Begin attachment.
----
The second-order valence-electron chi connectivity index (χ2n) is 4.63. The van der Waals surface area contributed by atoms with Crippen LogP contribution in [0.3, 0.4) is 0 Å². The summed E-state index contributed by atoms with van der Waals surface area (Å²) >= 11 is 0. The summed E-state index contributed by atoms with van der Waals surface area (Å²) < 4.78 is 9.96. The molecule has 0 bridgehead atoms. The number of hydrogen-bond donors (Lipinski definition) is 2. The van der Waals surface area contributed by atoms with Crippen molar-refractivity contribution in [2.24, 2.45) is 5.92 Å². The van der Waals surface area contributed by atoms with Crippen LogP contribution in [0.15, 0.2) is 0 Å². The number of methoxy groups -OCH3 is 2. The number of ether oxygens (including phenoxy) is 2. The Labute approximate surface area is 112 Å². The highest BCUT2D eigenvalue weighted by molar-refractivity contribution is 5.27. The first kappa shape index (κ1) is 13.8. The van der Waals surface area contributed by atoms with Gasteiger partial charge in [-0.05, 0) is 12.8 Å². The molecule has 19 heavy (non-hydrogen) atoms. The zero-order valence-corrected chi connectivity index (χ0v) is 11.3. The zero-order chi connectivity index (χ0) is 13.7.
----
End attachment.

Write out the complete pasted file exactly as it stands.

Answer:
The second-order valence-electron chi connectivity index (χ2n) is 4.63. The van der Waals surface area contributed by atoms with Crippen LogP contribution in [0.3, 0.4) is 0 Å². The summed E-state index contributed by atoms with van der Waals surface area (Å²) >= 11 is 0. The summed E-state index contributed by atoms with van der Waals surface area (Å²) < 4.78 is 9.96. The molecule has 0 bridgehead atoms. The number of hydrogen-bond donors (Lipinski definition) is 2. The van der Waals surface area contributed by atoms with Crippen molar-refractivity contribution in [2.24, 2.45) is 5.92 Å². The van der Waals surface area contributed by atoms with Crippen LogP contribution in [0.15, 0.2) is 0 Å². The number of methoxy groups -OCH3 is 2. The number of ether oxygens (including phenoxy) is 2. The Labute approximate surface area is 112 Å². The highest BCUT2D eigenvalue weighted by molar-refractivity contribution is 5.27. The first kappa shape index (κ1) is 13.8. The van der Waals surface area contributed by atoms with Gasteiger partial charge in [-0.05, 0) is 12.8 Å². The molecule has 19 heavy (non-hydrogen) atoms. The zero-order valence-corrected chi connectivity index (χ0v) is 11.3. The zero-order chi connectivity index (χ0) is 13.7.